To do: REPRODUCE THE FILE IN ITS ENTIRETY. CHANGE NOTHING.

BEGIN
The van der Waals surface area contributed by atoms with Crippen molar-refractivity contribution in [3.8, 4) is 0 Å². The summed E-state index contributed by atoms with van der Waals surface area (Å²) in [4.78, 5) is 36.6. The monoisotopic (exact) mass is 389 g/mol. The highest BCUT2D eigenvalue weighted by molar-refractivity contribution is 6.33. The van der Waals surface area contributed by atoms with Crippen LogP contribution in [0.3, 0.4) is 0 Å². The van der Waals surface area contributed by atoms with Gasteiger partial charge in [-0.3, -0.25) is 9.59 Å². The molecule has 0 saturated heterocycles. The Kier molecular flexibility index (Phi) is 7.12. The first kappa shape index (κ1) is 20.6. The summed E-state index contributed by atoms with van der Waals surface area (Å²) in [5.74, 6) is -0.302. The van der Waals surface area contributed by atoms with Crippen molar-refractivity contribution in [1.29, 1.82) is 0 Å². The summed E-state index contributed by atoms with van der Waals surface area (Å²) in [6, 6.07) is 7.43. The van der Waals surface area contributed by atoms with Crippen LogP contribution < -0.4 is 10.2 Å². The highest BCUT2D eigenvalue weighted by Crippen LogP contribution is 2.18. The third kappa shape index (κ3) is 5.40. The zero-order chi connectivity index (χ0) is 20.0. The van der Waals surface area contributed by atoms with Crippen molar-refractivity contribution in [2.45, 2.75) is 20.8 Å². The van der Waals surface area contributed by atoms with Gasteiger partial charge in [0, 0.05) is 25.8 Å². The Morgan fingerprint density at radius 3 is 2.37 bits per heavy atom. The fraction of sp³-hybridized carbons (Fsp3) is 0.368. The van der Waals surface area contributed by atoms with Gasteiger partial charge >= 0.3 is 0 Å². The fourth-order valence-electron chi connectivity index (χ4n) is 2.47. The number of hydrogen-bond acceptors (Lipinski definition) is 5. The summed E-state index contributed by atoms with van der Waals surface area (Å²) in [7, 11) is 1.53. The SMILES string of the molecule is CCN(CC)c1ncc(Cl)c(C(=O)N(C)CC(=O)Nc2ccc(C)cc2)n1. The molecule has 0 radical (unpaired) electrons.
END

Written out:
The van der Waals surface area contributed by atoms with Crippen molar-refractivity contribution in [3.8, 4) is 0 Å². The summed E-state index contributed by atoms with van der Waals surface area (Å²) in [4.78, 5) is 36.6. The monoisotopic (exact) mass is 389 g/mol. The highest BCUT2D eigenvalue weighted by molar-refractivity contribution is 6.33. The van der Waals surface area contributed by atoms with Crippen LogP contribution in [0.3, 0.4) is 0 Å². The van der Waals surface area contributed by atoms with Gasteiger partial charge in [-0.3, -0.25) is 9.59 Å². The molecule has 0 saturated heterocycles. The Kier molecular flexibility index (Phi) is 7.12. The first kappa shape index (κ1) is 20.6. The summed E-state index contributed by atoms with van der Waals surface area (Å²) in [5.74, 6) is -0.302. The van der Waals surface area contributed by atoms with Crippen molar-refractivity contribution in [1.29, 1.82) is 0 Å². The summed E-state index contributed by atoms with van der Waals surface area (Å²) in [6, 6.07) is 7.43. The van der Waals surface area contributed by atoms with Crippen LogP contribution < -0.4 is 10.2 Å². The highest BCUT2D eigenvalue weighted by Crippen LogP contribution is 2.18. The third kappa shape index (κ3) is 5.40. The zero-order chi connectivity index (χ0) is 20.0. The van der Waals surface area contributed by atoms with Crippen molar-refractivity contribution in [2.45, 2.75) is 20.8 Å². The van der Waals surface area contributed by atoms with Gasteiger partial charge in [0, 0.05) is 25.8 Å². The Morgan fingerprint density at radius 3 is 2.37 bits per heavy atom. The fraction of sp³-hybridized carbons (Fsp3) is 0.368. The van der Waals surface area contributed by atoms with Gasteiger partial charge >= 0.3 is 0 Å². The fourth-order valence-electron chi connectivity index (χ4n) is 2.47. The number of hydrogen-bond acceptors (Lipinski definition) is 5. The summed E-state index contributed by atoms with van der Waals surface area (Å²) in [7, 11) is 1.53. The SMILES string of the molecule is CCN(CC)c1ncc(Cl)c(C(=O)N(C)CC(=O)Nc2ccc(C)cc2)n1. The molecule has 0 radical (unpaired) electrons.